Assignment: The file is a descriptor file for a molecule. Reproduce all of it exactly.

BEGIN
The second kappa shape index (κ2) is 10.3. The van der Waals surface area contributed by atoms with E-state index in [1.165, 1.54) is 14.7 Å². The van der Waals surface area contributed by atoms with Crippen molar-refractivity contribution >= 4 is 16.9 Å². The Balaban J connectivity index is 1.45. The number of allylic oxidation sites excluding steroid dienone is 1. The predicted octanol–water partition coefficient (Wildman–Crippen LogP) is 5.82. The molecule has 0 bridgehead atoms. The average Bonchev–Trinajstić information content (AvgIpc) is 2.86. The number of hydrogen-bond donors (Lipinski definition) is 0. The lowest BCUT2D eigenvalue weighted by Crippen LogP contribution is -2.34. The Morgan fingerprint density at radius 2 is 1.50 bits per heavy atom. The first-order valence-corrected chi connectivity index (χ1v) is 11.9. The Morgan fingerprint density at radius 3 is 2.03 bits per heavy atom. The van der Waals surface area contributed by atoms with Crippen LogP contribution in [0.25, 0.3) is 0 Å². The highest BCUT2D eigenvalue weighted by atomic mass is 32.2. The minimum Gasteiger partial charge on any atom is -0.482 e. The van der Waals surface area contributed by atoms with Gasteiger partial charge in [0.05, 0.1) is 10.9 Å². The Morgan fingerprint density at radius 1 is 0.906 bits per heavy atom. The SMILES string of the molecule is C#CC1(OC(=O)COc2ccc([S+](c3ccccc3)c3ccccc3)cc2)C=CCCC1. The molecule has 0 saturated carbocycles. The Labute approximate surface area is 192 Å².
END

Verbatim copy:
The second kappa shape index (κ2) is 10.3. The van der Waals surface area contributed by atoms with E-state index in [1.165, 1.54) is 14.7 Å². The van der Waals surface area contributed by atoms with Crippen molar-refractivity contribution >= 4 is 16.9 Å². The Balaban J connectivity index is 1.45. The number of allylic oxidation sites excluding steroid dienone is 1. The predicted octanol–water partition coefficient (Wildman–Crippen LogP) is 5.82. The molecule has 0 bridgehead atoms. The average Bonchev–Trinajstić information content (AvgIpc) is 2.86. The number of hydrogen-bond donors (Lipinski definition) is 0. The lowest BCUT2D eigenvalue weighted by Crippen LogP contribution is -2.34. The Morgan fingerprint density at radius 2 is 1.50 bits per heavy atom. The first-order valence-corrected chi connectivity index (χ1v) is 11.9. The Morgan fingerprint density at radius 3 is 2.03 bits per heavy atom. The van der Waals surface area contributed by atoms with Crippen LogP contribution in [0.25, 0.3) is 0 Å². The highest BCUT2D eigenvalue weighted by atomic mass is 32.2. The minimum Gasteiger partial charge on any atom is -0.482 e. The van der Waals surface area contributed by atoms with Gasteiger partial charge in [0.05, 0.1) is 10.9 Å². The Morgan fingerprint density at radius 1 is 0.906 bits per heavy atom. The SMILES string of the molecule is C#CC1(OC(=O)COc2ccc([S+](c3ccccc3)c3ccccc3)cc2)C=CCCC1. The molecule has 0 saturated carbocycles. The Labute approximate surface area is 192 Å².